CCHQ fury at 'briefings against Steve Hilton'
CCHQ are happy with their flying start to 2010. Tory strategists believe they have got the best of the new year coverage. From the very start of New Year's Day their 'Year for Change' adverts were in newspapers and online. David Cameron's speech in Oxfordshire has featured across all news bulletins today. The campaign accelerates on Monday with the launch of the NHS chapter of the Tory manifesto and nearly every Tory MP will be visiting a marginal seat to deliver the party's talking points to local and regional media.
There is, however, something close to fury at what are seen as briefings against Steve Hilton, David Cameron's Director of Strategy. In this morning's Times Francis Elliott alleges that Steve Hilton is blocking the appointment of James O'Shaughnessy (currently Head of the Conservative Research Department) to a top policy job in Downing Street, should the party be elected. Elliott quotes insider disdain for the irregular strategy briefings that Hilton produces. The Mail on Sunday has more on these briefings tomorrow.
The Spectator's James Forsyth appears to confirm The Times story. James blogs that O’Shaughnessy "has been the focus of negative briefing in recent months". He adds that "George Osborne and Hilton have also clashed" on election strategy:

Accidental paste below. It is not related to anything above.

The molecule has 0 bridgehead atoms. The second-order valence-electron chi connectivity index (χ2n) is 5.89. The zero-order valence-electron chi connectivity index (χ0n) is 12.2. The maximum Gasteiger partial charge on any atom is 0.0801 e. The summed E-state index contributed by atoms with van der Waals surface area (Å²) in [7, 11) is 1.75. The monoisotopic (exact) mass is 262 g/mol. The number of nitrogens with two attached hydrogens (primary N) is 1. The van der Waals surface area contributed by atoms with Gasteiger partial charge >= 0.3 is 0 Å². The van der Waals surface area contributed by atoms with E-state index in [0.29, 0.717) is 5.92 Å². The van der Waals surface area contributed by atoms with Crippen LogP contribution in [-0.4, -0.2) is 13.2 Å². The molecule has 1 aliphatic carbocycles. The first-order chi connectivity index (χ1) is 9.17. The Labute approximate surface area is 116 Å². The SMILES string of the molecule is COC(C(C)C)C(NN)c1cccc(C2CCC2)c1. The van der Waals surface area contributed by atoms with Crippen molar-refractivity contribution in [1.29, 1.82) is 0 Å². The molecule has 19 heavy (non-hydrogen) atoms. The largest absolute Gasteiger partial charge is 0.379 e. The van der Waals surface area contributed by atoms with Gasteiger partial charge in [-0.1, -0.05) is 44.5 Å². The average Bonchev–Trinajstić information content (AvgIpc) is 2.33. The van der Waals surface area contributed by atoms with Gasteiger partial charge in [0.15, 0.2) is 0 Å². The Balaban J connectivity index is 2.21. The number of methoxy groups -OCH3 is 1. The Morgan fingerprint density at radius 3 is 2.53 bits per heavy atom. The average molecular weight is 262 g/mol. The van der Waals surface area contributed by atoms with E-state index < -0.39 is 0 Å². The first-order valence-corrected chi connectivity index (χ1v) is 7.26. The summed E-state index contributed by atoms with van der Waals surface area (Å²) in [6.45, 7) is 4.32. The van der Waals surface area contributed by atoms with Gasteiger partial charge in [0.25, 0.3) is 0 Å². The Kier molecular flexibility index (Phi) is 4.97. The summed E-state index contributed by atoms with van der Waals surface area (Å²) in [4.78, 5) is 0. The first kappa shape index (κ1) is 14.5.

"[Hilton] wants to run a campaign high on vision, presenting Cameron as both a unifying figure and the ‘change we need.’ (Yes, they really are intent on casting Cameron as Britain's Obama - more on that another time). While Osborne thinks that the Tories need to have more of a retail offer, things to sell on the doorstep."
At various times today I've been told by a senior source inside CCHQ that the stories about Hilton and O'Shaughnessy are "entirely crap" and "total tosh". This source has never lied to me. CCHQ think there are jealousies among some MPs and advisers at Steve Hilton's enormous influence. Some noses were also put out of joint by Hilton's return from America and his resumption of a full on role. Whatever the truth of these reports they are an unhelpful distraction from an election campaign that has otherwise got off to a promising start. A search for the source of the briefings is underway.